Things You'll Need
- Replacement input and output jacks
- Replacement tubes
Fixing an amplifier that has no sound can be a challenging problem, even for an experienced musician or amplifier technician, as there are many things that can cause the problem. However, there are a few common causes that are generally responsible for this particularly irksome problem, and most of them can be done by almost anyone with little technical knowledge. However, it is imperative that you are careful when troubleshooting an amplifier, and always make sure it is off when touching any internal parts.
Check to make sure the speaker cone or cones are properly connected and the connections are not loose. This is often the cause of intermittent sound in an amplifier, particularly if you are a working or traveling musician and you move your amplifier around a lot. Check the speaker connections. Make sure the wiring connected to the speakers is firmly connected and is not loose. On some amplifiers, you may have to remove the chassis with a screwdriver to do this.
Use a continuity tester to check the continuity of the cabling that you are using to connect your guitar to your amplifier. While this is not a problem directly associated with the amplifier itself, it is a very common cause of intermittent sound. A continuity tester can be purchased in most music and electronics stores for little money, and it is a great tool for a guitarist to have in his arsenal.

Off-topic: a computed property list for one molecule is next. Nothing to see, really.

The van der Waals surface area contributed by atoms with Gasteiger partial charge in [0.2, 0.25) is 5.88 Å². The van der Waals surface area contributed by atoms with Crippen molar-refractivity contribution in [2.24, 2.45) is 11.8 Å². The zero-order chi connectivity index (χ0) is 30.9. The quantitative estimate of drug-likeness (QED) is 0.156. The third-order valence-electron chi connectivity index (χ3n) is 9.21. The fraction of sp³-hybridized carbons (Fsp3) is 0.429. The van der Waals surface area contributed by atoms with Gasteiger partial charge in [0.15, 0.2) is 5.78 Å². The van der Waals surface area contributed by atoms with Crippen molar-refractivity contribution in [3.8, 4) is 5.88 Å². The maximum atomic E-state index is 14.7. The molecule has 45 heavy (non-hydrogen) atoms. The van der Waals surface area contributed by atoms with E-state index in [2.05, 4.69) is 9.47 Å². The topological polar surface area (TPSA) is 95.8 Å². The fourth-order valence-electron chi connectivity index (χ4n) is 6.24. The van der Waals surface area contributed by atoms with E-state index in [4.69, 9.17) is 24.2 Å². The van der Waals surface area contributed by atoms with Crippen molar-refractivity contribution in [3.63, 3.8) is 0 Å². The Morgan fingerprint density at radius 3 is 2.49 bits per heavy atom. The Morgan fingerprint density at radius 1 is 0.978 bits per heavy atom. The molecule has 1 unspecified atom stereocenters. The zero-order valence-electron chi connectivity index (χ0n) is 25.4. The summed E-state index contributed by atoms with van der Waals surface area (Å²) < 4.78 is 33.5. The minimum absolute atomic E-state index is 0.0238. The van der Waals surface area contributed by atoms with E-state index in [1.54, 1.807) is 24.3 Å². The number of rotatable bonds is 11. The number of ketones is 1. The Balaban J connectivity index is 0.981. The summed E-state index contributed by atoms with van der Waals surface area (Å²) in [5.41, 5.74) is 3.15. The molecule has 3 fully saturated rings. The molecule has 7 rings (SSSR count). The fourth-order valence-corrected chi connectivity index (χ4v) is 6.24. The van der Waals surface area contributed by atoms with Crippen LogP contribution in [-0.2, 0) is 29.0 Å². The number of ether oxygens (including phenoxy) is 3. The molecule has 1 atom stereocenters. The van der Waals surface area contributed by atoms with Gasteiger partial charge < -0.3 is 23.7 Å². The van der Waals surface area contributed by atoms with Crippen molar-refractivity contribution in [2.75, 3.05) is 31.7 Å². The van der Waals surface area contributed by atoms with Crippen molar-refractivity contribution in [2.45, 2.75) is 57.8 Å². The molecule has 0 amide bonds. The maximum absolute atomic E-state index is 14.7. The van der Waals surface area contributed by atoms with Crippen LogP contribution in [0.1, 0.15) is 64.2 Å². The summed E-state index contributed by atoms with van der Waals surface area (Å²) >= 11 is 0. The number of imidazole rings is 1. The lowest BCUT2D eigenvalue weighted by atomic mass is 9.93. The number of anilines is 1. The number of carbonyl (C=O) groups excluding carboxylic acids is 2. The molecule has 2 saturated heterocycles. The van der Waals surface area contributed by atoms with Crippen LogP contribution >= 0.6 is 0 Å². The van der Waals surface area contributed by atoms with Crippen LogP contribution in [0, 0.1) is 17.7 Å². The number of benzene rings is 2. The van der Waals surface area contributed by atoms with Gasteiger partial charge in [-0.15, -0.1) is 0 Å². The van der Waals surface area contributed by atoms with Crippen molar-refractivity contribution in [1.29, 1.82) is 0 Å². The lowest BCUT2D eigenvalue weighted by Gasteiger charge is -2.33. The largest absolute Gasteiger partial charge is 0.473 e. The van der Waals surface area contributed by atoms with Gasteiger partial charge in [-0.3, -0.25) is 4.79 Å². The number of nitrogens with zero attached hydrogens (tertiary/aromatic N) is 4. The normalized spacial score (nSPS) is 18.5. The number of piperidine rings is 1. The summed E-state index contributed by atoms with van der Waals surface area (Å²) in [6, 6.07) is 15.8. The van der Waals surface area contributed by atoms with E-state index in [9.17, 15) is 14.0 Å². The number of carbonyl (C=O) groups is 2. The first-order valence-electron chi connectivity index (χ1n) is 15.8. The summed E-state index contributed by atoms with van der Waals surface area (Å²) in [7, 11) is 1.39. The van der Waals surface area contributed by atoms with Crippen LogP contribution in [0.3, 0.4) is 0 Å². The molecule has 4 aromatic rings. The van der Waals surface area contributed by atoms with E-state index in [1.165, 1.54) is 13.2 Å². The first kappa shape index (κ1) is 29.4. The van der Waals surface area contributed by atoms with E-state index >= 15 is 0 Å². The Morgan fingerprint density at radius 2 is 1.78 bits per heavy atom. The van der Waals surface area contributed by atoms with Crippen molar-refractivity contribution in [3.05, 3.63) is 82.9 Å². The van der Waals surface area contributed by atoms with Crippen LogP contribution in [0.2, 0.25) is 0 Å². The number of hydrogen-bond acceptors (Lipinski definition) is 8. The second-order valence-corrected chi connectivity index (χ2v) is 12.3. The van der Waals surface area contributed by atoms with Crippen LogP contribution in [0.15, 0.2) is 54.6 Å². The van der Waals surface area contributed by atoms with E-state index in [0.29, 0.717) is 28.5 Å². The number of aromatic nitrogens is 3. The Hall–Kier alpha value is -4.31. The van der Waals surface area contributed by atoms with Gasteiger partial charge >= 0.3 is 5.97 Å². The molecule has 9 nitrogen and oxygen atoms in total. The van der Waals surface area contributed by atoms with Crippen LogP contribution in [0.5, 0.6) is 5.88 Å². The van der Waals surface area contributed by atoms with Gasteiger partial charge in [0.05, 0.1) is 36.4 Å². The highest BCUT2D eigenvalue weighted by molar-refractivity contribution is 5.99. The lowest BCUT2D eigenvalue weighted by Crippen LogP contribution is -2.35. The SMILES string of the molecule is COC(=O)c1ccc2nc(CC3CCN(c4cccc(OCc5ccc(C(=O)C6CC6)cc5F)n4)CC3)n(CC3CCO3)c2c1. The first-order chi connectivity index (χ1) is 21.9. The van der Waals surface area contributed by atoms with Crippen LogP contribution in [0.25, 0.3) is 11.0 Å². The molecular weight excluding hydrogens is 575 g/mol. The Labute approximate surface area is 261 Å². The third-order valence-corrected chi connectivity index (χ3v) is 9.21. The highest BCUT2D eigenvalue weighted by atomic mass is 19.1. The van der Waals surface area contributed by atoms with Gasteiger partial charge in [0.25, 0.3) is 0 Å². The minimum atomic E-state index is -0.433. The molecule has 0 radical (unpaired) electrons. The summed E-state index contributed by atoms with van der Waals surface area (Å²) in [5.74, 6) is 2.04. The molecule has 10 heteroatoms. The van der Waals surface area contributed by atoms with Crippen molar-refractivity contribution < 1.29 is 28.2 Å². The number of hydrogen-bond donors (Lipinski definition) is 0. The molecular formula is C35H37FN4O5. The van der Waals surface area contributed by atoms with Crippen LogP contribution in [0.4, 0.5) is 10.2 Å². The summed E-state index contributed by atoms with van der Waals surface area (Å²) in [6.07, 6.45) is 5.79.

Make sure there is no oxidation on the input or output jacks of the amplifier. Replace any jacks with oxidation with new, clean jacks. Remove the chassis and cover with a screwdriver, unscrew the jack and put in the new one. Spare input and output jacks can be ordered from most music stores.
Swap your vacuum tubes one at a time if you are using a tube amp. While this is a somewhat long procedure, an overheating tube is a very common reason for a guitar amp to have no sound or intermittent sound. Turn off your amp to swap out tubes. Remove the tube and insert a new one. You may be able to tell if a tube is extremely hot by simply putting your hand near it and repeating the process with the rest of the tubes, although this is shoddy at best.
Check for any loose solder joints on the inside of the amplifier. When an amplifier gets particularly hot after a long period of use, solder joints can start to open up and disconnect themselves. Check solder joints by removing the chassis while the amplifier is still warm.
Always be careful when troubleshooting an amplifier. Many parts of the amplifier store electricity for some time, and an incorrect troubleshooting procedure can be very dangerous. If you are unsure how to deal with an amplifier problem, it is best to take it to a professional technician for advice.
- "How to Service Your Own Tube Amp: A Complete Guide for the Curious Musician"; Tom Mitchell; 1991
Christopher Godwin is a freelance writer from Los Angeles. He spent his formative years as a chef and bartender crafting signature dishes and cocktails as the head of an upscale catering firm. He has since ventured into sharing original creations and expertise with the public. Godwin has published poetry, fiction and nonfiction in publications like "Spork Magazine," "Cold Mountain Review" and "From Abalone To Zest."